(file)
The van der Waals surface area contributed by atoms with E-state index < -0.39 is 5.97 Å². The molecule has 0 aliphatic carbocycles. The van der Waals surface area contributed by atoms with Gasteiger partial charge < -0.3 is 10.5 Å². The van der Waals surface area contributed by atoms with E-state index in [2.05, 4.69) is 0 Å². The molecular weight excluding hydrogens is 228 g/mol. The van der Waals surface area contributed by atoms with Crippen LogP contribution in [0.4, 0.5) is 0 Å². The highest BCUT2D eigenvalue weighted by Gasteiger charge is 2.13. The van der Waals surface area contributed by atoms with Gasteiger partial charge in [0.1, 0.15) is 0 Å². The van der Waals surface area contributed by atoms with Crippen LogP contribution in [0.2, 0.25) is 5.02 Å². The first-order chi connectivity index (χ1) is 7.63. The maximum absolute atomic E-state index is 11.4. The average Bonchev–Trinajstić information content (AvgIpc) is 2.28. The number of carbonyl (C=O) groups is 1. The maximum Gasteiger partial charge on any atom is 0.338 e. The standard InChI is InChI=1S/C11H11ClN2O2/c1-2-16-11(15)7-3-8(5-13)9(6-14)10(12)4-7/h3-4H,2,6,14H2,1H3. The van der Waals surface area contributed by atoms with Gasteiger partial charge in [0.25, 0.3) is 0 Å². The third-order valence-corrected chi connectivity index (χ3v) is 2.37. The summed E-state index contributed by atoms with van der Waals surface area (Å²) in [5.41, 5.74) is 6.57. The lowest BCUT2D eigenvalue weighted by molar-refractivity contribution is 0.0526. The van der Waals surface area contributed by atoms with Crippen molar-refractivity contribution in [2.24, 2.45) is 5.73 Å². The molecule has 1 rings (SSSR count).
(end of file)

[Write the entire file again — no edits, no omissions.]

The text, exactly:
The van der Waals surface area contributed by atoms with E-state index < -0.39 is 5.97 Å². The molecule has 0 aliphatic carbocycles. The van der Waals surface area contributed by atoms with Gasteiger partial charge < -0.3 is 10.5 Å². The van der Waals surface area contributed by atoms with E-state index in [2.05, 4.69) is 0 Å². The molecular weight excluding hydrogens is 228 g/mol. The van der Waals surface area contributed by atoms with Crippen LogP contribution in [0.4, 0.5) is 0 Å². The highest BCUT2D eigenvalue weighted by Gasteiger charge is 2.13. The van der Waals surface area contributed by atoms with Gasteiger partial charge in [0.1, 0.15) is 0 Å². The van der Waals surface area contributed by atoms with Crippen LogP contribution in [0.2, 0.25) is 5.02 Å². The first-order chi connectivity index (χ1) is 7.63. The maximum absolute atomic E-state index is 11.4. The average Bonchev–Trinajstić information content (AvgIpc) is 2.28. The number of carbonyl (C=O) groups is 1. The maximum Gasteiger partial charge on any atom is 0.338 e. The standard InChI is InChI=1S/C11H11ClN2O2/c1-2-16-11(15)7-3-8(5-13)9(6-14)10(12)4-7/h3-4H,2,6,14H2,1H3. The van der Waals surface area contributed by atoms with Gasteiger partial charge in [0.25, 0.3) is 0 Å². The third-order valence-corrected chi connectivity index (χ3v) is 2.37. The summed E-state index contributed by atoms with van der Waals surface area (Å²) in [5.41, 5.74) is 6.57. The lowest BCUT2D eigenvalue weighted by molar-refractivity contribution is 0.0526. The van der Waals surface area contributed by atoms with Crippen molar-refractivity contribution in [2.24, 2.45) is 5.73 Å². The molecule has 1 rings (SSSR count).